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The reason for this is that although there is a proportion between two physical evils (or goods) which can be compared and weighed, there is no such proportion between physical evil and moral evil, for the latter is always infinitely ‘worse’ than the former. Physical evil harms only the body (which is headed for death one way or the other), but moral evil corrupts the soul and, as Pope John Paul put it, such acts render one unfit to realize one’s final end, the ultimate tragedy (cf., Veritatis Splendor, #78-80). “Do not fear those who kill the body but cannot kill the soul” our Lord warned “rather fear him who can destroy both body and soul in hell” (Mt 10:28).
In fact, in the next section of the encyclical (#90-94), John Paul emphasizes the need for everyone to be willing to face martyrdom, to witness unto death, rather than compromise on committing such intrinsic evil.
To emphasize the point with Victorian flourish, here is Bd. Cardinal Newman from chapter 5 of his Apologia:
The Catholic Church holds it better for the sun and moon to drop from heaven, for the earth to fail, and for all the many millions on it to die of starvation in extremest agony, as far as temporal affliction goes, than that one soul, I will not say, should be lost, but should commit one single venial sin, should tell one wilful untruth, or should steal one poor farthing without excuse.
It is, furthermore, a consistent, irreformable teaching of the Church that contraception is one of those moral evils that admit of no exceptions. Following upon numerous other documents from the very origins of the Church, Humanae Vitae declares contraception an ‘intrinsic evil’, that does grave harm to those who practise it (cf., #14). Here are the solemn words of Pope Saint John Paul II in his aforementioned 1993 encyclical Veritatis Splendor:
With regard to intrinsically evil acts, and in reference to contraceptive practices whereby the conjugal act is intentionally rendered infertile, Pope Paul VI teaches: “Though it is true that sometimes it is lawful to tolerate a lesser moral evil in order to avoid a greater evil or in order to promote a greater good, it is never lawful, even for the gravest reasons, to do evil that good may come of it (cf. Rom 3:8)–in other words, to intend directly something which of its very nature contradicts the moral order, and which must therefore be judged unworthy of man, even though the intention is to protect or promote the welfare of an individual, of a family or of society in general” (paragraph 80).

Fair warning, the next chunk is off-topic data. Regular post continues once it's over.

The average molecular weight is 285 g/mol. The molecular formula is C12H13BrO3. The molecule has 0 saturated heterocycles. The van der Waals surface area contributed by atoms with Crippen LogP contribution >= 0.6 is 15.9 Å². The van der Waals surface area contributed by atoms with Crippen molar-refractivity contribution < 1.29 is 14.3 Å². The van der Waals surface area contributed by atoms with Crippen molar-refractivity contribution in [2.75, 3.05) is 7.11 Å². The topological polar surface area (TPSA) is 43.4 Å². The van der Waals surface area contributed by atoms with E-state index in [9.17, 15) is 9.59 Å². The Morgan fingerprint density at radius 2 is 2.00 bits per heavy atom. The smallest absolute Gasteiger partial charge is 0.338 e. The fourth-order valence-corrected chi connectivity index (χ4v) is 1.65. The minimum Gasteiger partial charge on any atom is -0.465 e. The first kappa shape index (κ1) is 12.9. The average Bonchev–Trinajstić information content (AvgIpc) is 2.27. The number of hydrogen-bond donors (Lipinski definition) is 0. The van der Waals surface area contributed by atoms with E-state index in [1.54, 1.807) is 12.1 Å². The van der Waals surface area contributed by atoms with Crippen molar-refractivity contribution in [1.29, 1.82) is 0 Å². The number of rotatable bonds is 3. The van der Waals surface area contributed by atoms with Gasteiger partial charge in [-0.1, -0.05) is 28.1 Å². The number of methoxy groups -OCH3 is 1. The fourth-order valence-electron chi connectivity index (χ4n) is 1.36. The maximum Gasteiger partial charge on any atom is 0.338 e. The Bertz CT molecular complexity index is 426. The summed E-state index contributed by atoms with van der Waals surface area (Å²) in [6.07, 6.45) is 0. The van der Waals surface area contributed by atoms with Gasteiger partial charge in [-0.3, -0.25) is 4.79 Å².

Pope Francis does not directly permit contraception, but by alluding to the supposed permission given several decades ago by Paul VI to the nuns in Africa who faced the threat of violation by rampaging soldiers (which now seems to have been a legend), the current Pope seems indirectly and tacitly to do so.
Whatever its basis in reality, clearly the case of minimizing the evil done to consecrated women who may be raped in an act of aggression is different in kind from married couples who engage in the marital act, but want to avoid a child. It is under the voluntary control of the couple to abstain and control their sexual expression, an option not given to the nuns.
One is not sure what to make of all this, and I wish the Holy Father would limit himself to more controlled statements. Whatever his interior meaning, he has left some level of confusion in the minds of the faithful, at least in those who are not conversant with the Church’s perennial Magisterium on these matters, and take the Pope’s ambiguous and somewhat incoherent answers in press scrums on airplanes as true teaching with which to guide their conduct.
I fear that the Pope’s ambiguous response may give support to what many Catholics, and perhaps many priests and bishops, already think: That contraception is not an intrinsic evil, and in a proportional way may be used when the reasons are serious enough. Already, current widespread practice of contraception amongst Catholics does not seem to differ significantly from the general population, and Catholic couples faithful to the teaching of Humanae Vitae are in the minority, to say the least.
Yes, sexual fidelity, chastity and continence are difficult, but necessary for growth in the spiritual life, indeed for attaining our final end in heaven. There are cases where one may be tempted to just throw in the towel and give in, but heroic virtue above and beyond the norm is sometimes called for, and we must soldier on, as befits true disciples of Christ. I just wish the Holy Father would be more clear that the same message of heroic zeal he preaches for the environment must be applied also, and more so, to the far more fundamental realm of family life, marriage and sexuality, even in the most difficult of cases. God is not stingy, and He always provides the grace to triumph over whatever obstacles or difficulties may be in our way, yes, even Zika and the possibility of microencephaly.